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Programs : Brochure
Hebrew University of Jerusalem EXC
Jerusalem, Israel (Outgoing Program)
Program Terms:
Program Terms: Semester 1,
Semester 2,
Year (Sem 1 & Sem 2),
Year (Sem 2 & Sem 1)
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Partner University Homepage: Click to visit
Program Details: - unrelated header
Program Details:
#i18n(14)# parameter/value output
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Minimum Mark:
65%; Credit
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Postgraduate coursework, Undergraduate
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English, Hebrew
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Agreement Scope:
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Program Type:
Exchange Semester/Year
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2019 Ranking:
Program Description:
Program Description:


Hebrew University of Jerusalem 
Location: Jerusalem
Year Established: 1918
Student population: 23,000
Hebrew University of Jerusalem is Israel’s highest ranked university and leading research institution. Albert Einstein was one of its founders and it’s recognised internationally for its research excellence – it’s one of the top universities in Europe for winning competitive grants for young researchers and has produced 8 Nobel Prizes as well as Fields Medals and the Israel Prize.
There are three campuses in Jerusalem: Mount Scopus for humanities and social sciences, Edmond J Safra Campus for sciences and the Ein Karem Campus for medical sciences. There are great sporting facilities, among the best in the country, as well as 11 libraries, several computer centres and numerous student activities including social, cultural, artistic and spiritual opportunities.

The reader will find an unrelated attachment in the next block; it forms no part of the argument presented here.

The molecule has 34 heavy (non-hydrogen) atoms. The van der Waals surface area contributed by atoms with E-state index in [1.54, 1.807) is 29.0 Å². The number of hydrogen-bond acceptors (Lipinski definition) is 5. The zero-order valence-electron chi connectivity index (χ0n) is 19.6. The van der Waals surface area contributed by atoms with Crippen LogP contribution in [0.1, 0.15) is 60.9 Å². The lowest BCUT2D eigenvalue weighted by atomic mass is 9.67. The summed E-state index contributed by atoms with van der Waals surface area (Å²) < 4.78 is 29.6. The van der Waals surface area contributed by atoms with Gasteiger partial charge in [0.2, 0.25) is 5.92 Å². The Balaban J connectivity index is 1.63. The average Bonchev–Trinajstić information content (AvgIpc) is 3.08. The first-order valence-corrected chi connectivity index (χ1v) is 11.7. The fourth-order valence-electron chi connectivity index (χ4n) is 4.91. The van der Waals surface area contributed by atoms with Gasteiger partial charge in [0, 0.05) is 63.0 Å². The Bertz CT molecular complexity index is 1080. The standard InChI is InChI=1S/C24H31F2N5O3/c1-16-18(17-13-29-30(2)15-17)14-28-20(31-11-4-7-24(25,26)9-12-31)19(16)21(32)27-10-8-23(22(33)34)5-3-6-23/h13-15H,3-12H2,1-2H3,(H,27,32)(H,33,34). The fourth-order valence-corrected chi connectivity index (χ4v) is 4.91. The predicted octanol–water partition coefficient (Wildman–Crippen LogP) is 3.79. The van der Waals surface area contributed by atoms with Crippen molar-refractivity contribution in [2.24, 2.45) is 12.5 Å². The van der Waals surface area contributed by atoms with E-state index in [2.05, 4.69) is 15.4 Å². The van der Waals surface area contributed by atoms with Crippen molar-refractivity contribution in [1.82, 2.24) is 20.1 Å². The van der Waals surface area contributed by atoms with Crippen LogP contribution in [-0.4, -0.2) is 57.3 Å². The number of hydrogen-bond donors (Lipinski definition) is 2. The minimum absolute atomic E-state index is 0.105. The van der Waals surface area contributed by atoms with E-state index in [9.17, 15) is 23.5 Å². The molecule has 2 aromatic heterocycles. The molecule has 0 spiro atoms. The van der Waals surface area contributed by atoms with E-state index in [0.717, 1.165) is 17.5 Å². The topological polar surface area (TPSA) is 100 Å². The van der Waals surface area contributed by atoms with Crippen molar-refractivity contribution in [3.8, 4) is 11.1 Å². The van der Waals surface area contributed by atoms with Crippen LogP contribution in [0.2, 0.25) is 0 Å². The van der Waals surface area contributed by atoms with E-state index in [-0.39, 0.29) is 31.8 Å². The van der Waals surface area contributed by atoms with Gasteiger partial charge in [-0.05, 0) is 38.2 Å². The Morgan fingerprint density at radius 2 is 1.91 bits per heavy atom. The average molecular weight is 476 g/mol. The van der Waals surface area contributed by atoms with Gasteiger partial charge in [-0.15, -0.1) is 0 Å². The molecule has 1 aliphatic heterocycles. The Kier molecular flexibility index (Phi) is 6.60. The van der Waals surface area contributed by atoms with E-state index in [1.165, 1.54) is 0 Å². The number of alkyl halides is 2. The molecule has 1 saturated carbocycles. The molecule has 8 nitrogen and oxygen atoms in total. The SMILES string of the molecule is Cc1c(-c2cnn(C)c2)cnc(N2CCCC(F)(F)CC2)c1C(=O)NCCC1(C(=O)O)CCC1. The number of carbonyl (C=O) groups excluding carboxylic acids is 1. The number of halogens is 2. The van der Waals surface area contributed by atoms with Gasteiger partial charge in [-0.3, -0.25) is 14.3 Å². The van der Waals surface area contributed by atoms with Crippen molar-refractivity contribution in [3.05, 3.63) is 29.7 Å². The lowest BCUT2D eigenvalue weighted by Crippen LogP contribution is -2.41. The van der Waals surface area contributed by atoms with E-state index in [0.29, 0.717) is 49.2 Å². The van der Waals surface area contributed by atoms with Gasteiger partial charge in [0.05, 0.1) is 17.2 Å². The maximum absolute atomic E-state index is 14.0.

Unique characteristics
The University stresses excellence and offers a wide range of study opportunities in the humanities, social sciences, science and medicine. Its world class exchange programs offer both theoretical and practical instruction and you’ll have the chance to study Hebrew.
Jerusalem is a centre of world religion and is one of the holiest cities for Jews, Christians and Muslims. The Old City is a must-see pilgrimage destination, full of sacred buildings and religious relics where you can touch the stones that prophets, kings and crusaders touched thousands of years ago. With all the exotic attractions of the Middle East, including souks and spice markets, Jerusalem also offers modern dining and nightlife as well as the incredible Israel Museum and Yad Vashem Holocaust memorial.

Israel - HU - Building

Academic Information

Course Catalogue 
Information about academic studies at the host university.

Subject Area/s: 




Fine Arts







Social Sciences


Exclusions apply: Medicine and Veterinary not open to exchange students. Does not offer Architecture.
Teaching Periods: Semesters/Terms